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Thought for the Day: Carrying Outside a Private Domain On Yom Tov and קרבת השם

The issue of carrying outside a private domain on Yom Tov is different than on Shabbos.  The issue on Shabbos is, of course, that the Torah forbids transporting an item both more than four cubits (six feet; give or take) in a public domain and also across the boundary of public and private domains.  (NB: The terms "public" and "private" here vis-à-vis Shabbos and Yom Tov refer to occupancy and size, not to ownership.)  Chazal extended that restriction on Shabbos to include domains that are neither private nor public, private domains that look like public domains, and from one private domain to another.  Chazal also, as is well known, mandated a procedure -- know affectionately as שיתופי מבואות and עירוב חצירות, or just עירוב, for short -- that would if properly constructed and within the prescribed guidelines of populace and whatnot permit such transportation.

On Yom Tov, however, the Torah permits a variety of crafts/labors on Yom Tov under the rubric of "the necessity of preparing food"; whether the Torah permits certain actual labors/crafts or gave permission to Chazal to permit them and which are permitted is an interesting discussion and definitely outside the scope of the present work.  (Three or four paragraphs is tyrannical scope limiter; besides, I love saying that.)  In any case, one of the labors/crafts permitted for the sake of food preparation is both carrying in a public domain and also transporting from a private to public domain.  Moreover, מתוך שהותרה הוצאה לצורך אכילה, הותרה שלא לצורך/since transporting goods is permitted for (the necessity) of eating, it is also permitted (even) without that necessity. (תקי''ח, ס' א)

Just for fun, there are two controversies among the poskim:

  1. Does "שלא לצורך" mean "for no particular reason at all; just 'cuz", or does it mean צורך קצת/must have some benefit to the enjoyment of the Yom Tov?
  2. The עירוב was, as noted above, created as a remedy to the additional strictures imposed by Chazal.  That being the case, does and עירוב help also for Yom Tov, or is its efficacy limited strictly to Shabbos?
The Mishna Brura recommends being strict in both cases.  So what's called צורך קצת?  The Shulchan Aruch brings one example that I found particularly heart warming: carrying a baby.  The Mishna Brura explains that the necessitating circumstances being שמחת יום טוב/one of the pleasures that the Torah wants one to enjoy on Yom Tov.  We work all week and it gladdens our heart to be able to spend some time with our children and infants on Yom Tov.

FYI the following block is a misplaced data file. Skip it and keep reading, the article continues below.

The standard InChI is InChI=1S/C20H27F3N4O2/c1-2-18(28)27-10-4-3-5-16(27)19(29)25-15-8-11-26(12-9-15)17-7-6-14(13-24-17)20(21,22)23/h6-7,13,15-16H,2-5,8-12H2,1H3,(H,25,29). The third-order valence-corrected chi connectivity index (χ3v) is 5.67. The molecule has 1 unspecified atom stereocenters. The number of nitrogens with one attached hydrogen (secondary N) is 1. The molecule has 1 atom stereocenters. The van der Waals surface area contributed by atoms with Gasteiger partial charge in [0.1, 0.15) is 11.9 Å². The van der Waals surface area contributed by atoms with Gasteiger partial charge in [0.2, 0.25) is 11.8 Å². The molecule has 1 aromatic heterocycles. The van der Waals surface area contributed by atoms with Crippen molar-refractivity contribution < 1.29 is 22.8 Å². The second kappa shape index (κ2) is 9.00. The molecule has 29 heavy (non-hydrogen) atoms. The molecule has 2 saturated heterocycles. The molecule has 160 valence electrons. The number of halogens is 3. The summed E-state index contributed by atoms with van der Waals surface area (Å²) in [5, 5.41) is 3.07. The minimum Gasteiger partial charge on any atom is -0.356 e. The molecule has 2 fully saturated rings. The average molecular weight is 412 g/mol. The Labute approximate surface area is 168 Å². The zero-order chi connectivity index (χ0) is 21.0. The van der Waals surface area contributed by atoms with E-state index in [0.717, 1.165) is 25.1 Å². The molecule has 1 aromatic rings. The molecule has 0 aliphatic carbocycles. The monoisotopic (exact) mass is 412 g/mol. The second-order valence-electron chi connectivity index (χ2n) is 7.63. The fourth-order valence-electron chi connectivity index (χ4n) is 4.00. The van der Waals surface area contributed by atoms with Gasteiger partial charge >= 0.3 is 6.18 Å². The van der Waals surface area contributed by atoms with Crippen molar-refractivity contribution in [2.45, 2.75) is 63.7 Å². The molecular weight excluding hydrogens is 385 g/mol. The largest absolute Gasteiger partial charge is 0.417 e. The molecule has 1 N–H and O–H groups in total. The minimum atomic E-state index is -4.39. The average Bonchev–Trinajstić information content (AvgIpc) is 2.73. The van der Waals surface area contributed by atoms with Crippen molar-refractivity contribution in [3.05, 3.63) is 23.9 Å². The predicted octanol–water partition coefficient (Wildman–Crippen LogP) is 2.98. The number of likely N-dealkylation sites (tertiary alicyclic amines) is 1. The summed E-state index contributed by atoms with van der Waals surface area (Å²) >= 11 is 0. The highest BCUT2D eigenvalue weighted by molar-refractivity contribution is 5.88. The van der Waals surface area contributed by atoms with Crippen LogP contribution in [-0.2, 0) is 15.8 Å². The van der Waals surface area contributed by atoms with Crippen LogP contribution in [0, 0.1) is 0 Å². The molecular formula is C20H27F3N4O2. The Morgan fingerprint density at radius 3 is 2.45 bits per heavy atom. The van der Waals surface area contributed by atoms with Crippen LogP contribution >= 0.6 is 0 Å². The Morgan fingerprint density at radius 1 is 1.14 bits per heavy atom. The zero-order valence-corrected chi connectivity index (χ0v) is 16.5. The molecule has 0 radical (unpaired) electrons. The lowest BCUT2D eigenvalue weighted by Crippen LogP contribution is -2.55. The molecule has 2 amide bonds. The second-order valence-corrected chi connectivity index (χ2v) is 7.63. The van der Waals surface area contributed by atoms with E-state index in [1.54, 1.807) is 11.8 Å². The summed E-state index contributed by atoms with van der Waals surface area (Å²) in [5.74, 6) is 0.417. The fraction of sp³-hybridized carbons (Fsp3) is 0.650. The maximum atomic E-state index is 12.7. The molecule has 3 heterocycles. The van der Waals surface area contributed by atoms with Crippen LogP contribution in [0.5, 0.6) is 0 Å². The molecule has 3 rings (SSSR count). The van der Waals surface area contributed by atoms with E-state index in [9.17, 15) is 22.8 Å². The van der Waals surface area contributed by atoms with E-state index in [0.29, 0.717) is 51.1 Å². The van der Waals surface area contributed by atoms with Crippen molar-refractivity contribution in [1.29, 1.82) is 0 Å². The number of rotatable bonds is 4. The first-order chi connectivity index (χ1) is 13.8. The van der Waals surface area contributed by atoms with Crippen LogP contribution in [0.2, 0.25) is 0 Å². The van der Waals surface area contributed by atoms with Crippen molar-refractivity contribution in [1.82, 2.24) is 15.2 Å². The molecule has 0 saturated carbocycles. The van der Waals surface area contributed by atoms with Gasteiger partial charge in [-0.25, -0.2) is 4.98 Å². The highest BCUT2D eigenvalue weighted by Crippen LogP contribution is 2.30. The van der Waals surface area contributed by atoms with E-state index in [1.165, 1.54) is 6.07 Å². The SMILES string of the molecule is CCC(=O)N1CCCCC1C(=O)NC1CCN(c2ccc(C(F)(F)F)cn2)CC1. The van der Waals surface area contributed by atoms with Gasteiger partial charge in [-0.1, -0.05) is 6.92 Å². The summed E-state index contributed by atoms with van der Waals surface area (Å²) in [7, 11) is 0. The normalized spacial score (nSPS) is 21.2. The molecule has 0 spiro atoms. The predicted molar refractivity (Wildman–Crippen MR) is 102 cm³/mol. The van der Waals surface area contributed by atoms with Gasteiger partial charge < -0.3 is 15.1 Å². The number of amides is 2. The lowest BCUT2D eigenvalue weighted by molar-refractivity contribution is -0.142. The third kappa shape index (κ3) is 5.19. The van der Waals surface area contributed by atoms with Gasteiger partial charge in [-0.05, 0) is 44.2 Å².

Another interesting case is carrying a lulav for a woman to be able to  fulfill the optional for her mitzvah.  Many poskim are lenient, citing the fact that they get some נחת רוח/nachas out of waving a lulav (and even get some level of reward),  so it is no worse that kids playing ball outside.  R' Shlomo Zalman Auerbach, however, is stringent and his reasoning is fascinating.  What, asks R' Shlomo Zalman Auerbach, is the source of their נחת רוח?  The mitzvah itself is surely not the source of the נחת רוח because of the well know dictum מצוות לאו ליהנות נתנו/mitzvos were not given to us for the pleasure (that we may or may not feel).  Rather, she is feeling the glow of the קרבת השם -- the resulting closeness to HaShem.  That being the case, one should explain to her that refraining from getting involved with the controversy of carrying on Yom Tov for an optional mitzvah will bring even more קרבת השם, and hence more נחת רוח.  Automatically, therefore, the necessity of carrying the lulav falls away.

Regardless of how ones decides (after appropriate CYLOR) to conduct oneself in this particular case, the principle is general and foundational.  The חת רוח, the pleasure of learning Torah and doing mitzvos is the קרבת השם that is engenders.  Anything else is merely self-serving and not different than in principle than any other human activity done for self pleasure.

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